Monday, January 14, 2013

Aaron Swartz

One of the brightest minds of his generation, Aaron Swartz died on January 11, 2013.  He was an internet activist, innovator, hacker, co-creator of the RSS Feed and co-owner of Reddit.  He fought for open & free access for educational journals and against SOPA/PIPA.  It is not an exaggeration to say that he had a hand in what we know the internet is and in what the internet will become.  He died by his own hand at the age of 26.     


I cannot answer that for Mr. Swartz, whom I never met or communicated with, nor can I answer for friends who have made similar decisions.  I simply do not know.  I read about it on the morning of January 12th, on Twitter.  It was harrowing to see people who knew and loved him discover the news.  I follow a lot of tech geeks and one after the other just kept rolling how shocked by the news they were.  My heartfelt thoughts and prayers for his family and friends left behind. 

Here is CNN’s article on Mr. Swartz:  Here is what Mr. Cory Doctorow wrote for Boing Boing:  Here is what Wikipedia (Mr. Swartz was an editor here too) has to say:  Here is what Chris Hayes from MSNBC had to say on his program, “UP w/ Chris Hayes’ (and I highly recommend viewing the segment concerning Mr. Swartz):  

Mr. Swartz was in trouble for downloading free educational journals from MIT.  Let me say that once more, he downloaded FREE educational journals.  Further, he never uploaded them anywhere.  Two days before he committed suicide he was told that he might be looking at 35 years behind bars.  To quote from Mr. Hayes’ brilliant summation, “…You should know his death is a good reason to revisit the 1986 Computer Fraud and Abuse Act, the law under which he was prosecuted, since it is far too broad, and to take a hard look at Massachusetts U.S. Attorney Carmen Ortiz, whose office prosecuted Aaron with such recklessly disproportionate vigor, and who is reportedly considering a run for governor.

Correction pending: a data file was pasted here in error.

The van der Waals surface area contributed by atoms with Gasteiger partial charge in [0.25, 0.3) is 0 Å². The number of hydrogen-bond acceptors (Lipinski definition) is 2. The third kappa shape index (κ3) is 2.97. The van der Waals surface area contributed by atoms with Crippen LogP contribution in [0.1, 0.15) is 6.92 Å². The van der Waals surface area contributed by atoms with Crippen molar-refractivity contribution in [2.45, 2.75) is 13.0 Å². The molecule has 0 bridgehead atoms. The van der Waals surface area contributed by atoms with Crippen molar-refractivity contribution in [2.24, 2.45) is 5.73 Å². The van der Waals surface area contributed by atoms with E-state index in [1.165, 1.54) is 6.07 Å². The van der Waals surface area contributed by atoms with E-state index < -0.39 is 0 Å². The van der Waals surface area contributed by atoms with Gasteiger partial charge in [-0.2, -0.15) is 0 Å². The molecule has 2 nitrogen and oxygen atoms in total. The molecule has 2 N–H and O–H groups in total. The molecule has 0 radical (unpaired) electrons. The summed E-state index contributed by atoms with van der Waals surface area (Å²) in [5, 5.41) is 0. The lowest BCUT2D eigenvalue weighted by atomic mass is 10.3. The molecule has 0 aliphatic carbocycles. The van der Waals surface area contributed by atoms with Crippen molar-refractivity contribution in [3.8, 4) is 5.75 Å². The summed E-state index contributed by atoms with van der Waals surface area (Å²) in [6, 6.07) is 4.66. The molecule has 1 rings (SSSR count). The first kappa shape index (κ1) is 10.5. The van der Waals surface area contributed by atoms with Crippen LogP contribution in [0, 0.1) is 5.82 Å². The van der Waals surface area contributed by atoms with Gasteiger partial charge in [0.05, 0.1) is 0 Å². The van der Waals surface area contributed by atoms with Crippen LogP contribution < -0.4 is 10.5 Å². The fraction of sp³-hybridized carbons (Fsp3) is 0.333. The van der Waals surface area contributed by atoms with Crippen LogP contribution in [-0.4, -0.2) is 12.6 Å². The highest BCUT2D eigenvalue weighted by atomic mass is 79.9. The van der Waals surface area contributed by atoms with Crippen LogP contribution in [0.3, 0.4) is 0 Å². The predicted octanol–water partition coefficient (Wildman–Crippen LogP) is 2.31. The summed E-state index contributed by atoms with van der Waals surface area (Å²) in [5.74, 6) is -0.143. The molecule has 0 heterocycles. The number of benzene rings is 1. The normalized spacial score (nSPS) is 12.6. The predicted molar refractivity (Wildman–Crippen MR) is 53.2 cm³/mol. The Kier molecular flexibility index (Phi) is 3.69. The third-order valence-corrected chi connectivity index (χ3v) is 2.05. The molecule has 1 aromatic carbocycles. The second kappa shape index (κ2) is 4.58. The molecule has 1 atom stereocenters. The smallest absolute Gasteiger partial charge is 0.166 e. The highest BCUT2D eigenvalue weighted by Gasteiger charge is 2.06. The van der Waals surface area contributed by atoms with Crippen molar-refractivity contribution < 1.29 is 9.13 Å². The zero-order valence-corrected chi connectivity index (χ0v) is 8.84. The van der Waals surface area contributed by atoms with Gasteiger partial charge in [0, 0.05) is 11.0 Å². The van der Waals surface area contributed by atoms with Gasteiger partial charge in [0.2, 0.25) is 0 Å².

You should know that we’re going to miss you, Aaron. We’re going to miss your brilliant mind, your righteous heart and your sensitive soul.

I have seen the face of depression but I do not suffer from it.  I have seen it twist people’s lives and minds.  I cannot pretend to understand what someone with severe depression is going through but I can encourage positive action.  I can say if you feel that the world would be better off without you, please think again.  Please find someone to talk to.  You are not alone – you don’t have to be.  Your local church is a good option but here is one place that is available at any time:  From their site, “No matter what problems you are dealing with, we want to help you find a reason to keep living. By calling 1-800-273-TALK (8255) you’ll be connected to a skilled, trained counselor at a crisis center in your area, anytime 24/7.  Please, find someone to talk to.  The fact of the matter is we need as many brilliant minds, righteous hearts, and sensitive souls as we can find these days.

If you happen to be an academic and have published research papers one of the ways that people are honoring Mr. Swartz’ memory is by uploading it to the net completely open & free and attaching the following hash tag: #pdftribute – go on, do a Twitter search and you’ll see what I mean.


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